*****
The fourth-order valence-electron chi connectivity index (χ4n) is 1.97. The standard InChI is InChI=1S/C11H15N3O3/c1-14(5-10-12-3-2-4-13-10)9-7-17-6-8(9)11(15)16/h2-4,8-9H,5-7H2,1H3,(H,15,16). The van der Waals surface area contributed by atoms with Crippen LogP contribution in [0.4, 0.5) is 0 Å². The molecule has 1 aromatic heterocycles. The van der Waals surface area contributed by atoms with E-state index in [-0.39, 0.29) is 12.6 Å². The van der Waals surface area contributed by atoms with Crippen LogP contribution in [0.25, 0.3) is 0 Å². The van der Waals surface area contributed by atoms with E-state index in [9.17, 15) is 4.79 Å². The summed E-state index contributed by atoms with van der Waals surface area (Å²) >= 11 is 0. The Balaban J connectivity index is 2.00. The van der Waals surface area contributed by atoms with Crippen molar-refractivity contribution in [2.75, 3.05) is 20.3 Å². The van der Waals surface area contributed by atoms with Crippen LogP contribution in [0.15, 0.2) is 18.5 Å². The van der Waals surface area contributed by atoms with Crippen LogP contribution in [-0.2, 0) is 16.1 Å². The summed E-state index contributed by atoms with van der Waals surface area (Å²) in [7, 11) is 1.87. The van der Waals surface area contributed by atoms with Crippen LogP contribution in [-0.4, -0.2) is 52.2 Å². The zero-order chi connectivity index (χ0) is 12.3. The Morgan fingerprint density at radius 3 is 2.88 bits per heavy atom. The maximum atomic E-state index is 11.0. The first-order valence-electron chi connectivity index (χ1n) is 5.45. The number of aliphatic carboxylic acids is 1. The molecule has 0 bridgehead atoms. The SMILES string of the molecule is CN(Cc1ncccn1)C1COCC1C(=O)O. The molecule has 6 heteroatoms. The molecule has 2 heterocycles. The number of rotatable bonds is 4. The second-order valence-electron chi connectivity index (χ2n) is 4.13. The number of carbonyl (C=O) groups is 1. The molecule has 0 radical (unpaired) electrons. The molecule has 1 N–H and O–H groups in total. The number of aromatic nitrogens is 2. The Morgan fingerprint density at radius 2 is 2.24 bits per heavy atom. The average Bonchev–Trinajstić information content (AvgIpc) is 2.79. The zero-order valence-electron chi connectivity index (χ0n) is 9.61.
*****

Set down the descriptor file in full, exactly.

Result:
The fourth-order valence-electron chi connectivity index (χ4n) is 1.97. The standard InChI is InChI=1S/C11H15N3O3/c1-14(5-10-12-3-2-4-13-10)9-7-17-6-8(9)11(15)16/h2-4,8-9H,5-7H2,1H3,(H,15,16). The van der Waals surface area contributed by atoms with Crippen LogP contribution in [0.4, 0.5) is 0 Å². The molecule has 1 aromatic heterocycles. The van der Waals surface area contributed by atoms with E-state index in [-0.39, 0.29) is 12.6 Å². The van der Waals surface area contributed by atoms with Crippen LogP contribution in [0.25, 0.3) is 0 Å². The van der Waals surface area contributed by atoms with E-state index in [9.17, 15) is 4.79 Å². The summed E-state index contributed by atoms with van der Waals surface area (Å²) >= 11 is 0. The Balaban J connectivity index is 2.00. The van der Waals surface area contributed by atoms with Crippen molar-refractivity contribution in [2.75, 3.05) is 20.3 Å². The van der Waals surface area contributed by atoms with Crippen LogP contribution in [0.15, 0.2) is 18.5 Å². The van der Waals surface area contributed by atoms with Crippen LogP contribution in [-0.2, 0) is 16.1 Å². The summed E-state index contributed by atoms with van der Waals surface area (Å²) in [7, 11) is 1.87. The van der Waals surface area contributed by atoms with Crippen LogP contribution in [-0.4, -0.2) is 52.2 Å². The zero-order chi connectivity index (χ0) is 12.3. The Morgan fingerprint density at radius 3 is 2.88 bits per heavy atom. The maximum atomic E-state index is 11.0. The first-order valence-electron chi connectivity index (χ1n) is 5.45. The number of aliphatic carboxylic acids is 1. The molecule has 0 bridgehead atoms. The SMILES string of the molecule is CN(Cc1ncccn1)C1COCC1C(=O)O. The molecule has 6 heteroatoms. The molecule has 2 heterocycles. The number of rotatable bonds is 4. The second-order valence-electron chi connectivity index (χ2n) is 4.13. The number of carbonyl (C=O) groups is 1. The molecule has 0 radical (unpaired) electrons. The molecule has 1 N–H and O–H groups in total. The number of aromatic nitrogens is 2. The Morgan fingerprint density at radius 2 is 2.24 bits per heavy atom. The average Bonchev–Trinajstić information content (AvgIpc) is 2.79. The zero-order valence-electron chi connectivity index (χ0n) is 9.61.